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ARS Home » Southeast Area » Tifton, Georgia » Crop Genetics and Breeding Research » Research » Publications at this Location » Publication #186227


item Krakowsky, Matthew
item Ni, Xinzhi
item Davis, Richard

Submitted to: Multicrop Aflatoxin and Fumonisin Elimination and Fungal Genomics Workshop-The Peanut Foundation
Publication Type: Abstract Only
Publication Acceptance Date: 10/17/2005
Publication Date: 10/17/2005
Citation: Krakowsky, M.D., Ni, X., Davis, R.F., Da, K. 2005. Correlation between biotic stresses and aflatoxin contamination in maize [abstract]. In: Proceedings of the Multicrop Aflatoxin and Fumonisin Elimination and Fungal Genomics Workshop, October 23-26, 2005, Raleigh, NC. p. 121.

Interpretive Summary: not required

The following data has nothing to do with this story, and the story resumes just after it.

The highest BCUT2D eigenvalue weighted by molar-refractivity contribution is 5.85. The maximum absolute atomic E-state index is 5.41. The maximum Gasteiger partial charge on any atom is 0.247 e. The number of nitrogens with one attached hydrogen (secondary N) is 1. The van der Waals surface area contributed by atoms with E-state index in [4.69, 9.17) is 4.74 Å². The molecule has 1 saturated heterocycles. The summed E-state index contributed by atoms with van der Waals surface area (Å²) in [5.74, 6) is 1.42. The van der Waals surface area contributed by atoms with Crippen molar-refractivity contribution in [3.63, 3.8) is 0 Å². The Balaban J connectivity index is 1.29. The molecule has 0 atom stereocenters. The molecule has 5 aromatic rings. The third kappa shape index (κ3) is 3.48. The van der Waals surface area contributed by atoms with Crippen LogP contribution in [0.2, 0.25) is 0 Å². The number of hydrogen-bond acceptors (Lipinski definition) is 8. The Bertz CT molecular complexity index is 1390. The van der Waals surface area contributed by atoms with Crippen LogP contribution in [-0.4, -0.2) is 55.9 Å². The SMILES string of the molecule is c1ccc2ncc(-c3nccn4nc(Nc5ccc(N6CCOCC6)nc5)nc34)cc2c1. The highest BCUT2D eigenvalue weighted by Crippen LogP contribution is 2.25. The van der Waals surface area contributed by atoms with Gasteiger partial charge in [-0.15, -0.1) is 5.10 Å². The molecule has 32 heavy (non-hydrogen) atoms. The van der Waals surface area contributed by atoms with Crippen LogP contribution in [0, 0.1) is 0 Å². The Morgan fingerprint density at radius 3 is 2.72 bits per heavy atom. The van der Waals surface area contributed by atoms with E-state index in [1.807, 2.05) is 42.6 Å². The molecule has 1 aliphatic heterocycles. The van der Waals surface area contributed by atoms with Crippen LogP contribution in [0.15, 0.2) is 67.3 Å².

Technical Abstract: Aflatoxin, a toxin produced by the fungus Aspergillus flavus, is the most potent carcinogen found in nature. Aflatoxin contamination of maize is a chronic problem in the southern US, where high temperatures, water stress, and insect damage produce conditions conducive to infection of maize by A. flavus. The purpose of this research was to determine the relationship between three biotic stresses, leaf feeding by the fall armyworm (FAW), Spodoptera frugiperda, ear feeding by the Stink bug, and root feeding by the root-knot nematode (RKN), Meloidogyne incognita, and contamination of grain with aflatoxin. In the first experiment, five hybrids (four commercial and one aflatoxin resistant) were grown in a split-plot design with whole plots representing FAW artificially-infested or non-infested conditions and split-plots representing a hybrid. FAW damage was evaluated at seven and fourteen days after infestation. In the second experiment, stink bug damage were evaluated both under natural and artificial infestation, the former utilizing a field planted solid with a single hybrid and divided into grids, and the later utilizing both individual ear cages and larger, plot-size cages to evaluate different insect populations. In the third experiment, three commercial hybrids were grown in a randomized complete-block design in a field with high population densities of RKN. A fumigant nematicide was used to create plots with minimal nematode damage to compare to non-fumigated plots with a high level of nematode damage. Early (pre-plant), mid, and late (at harvest) season nematode population levels were estimated based on soil samples. Correlations between plant damage, plant stress, and yield and aflatoxin contamination can be used to evaluate the significance of particular biotic stresses on aflatoxin contamination of maize and determine the focus of genetic improvement and crop management programs.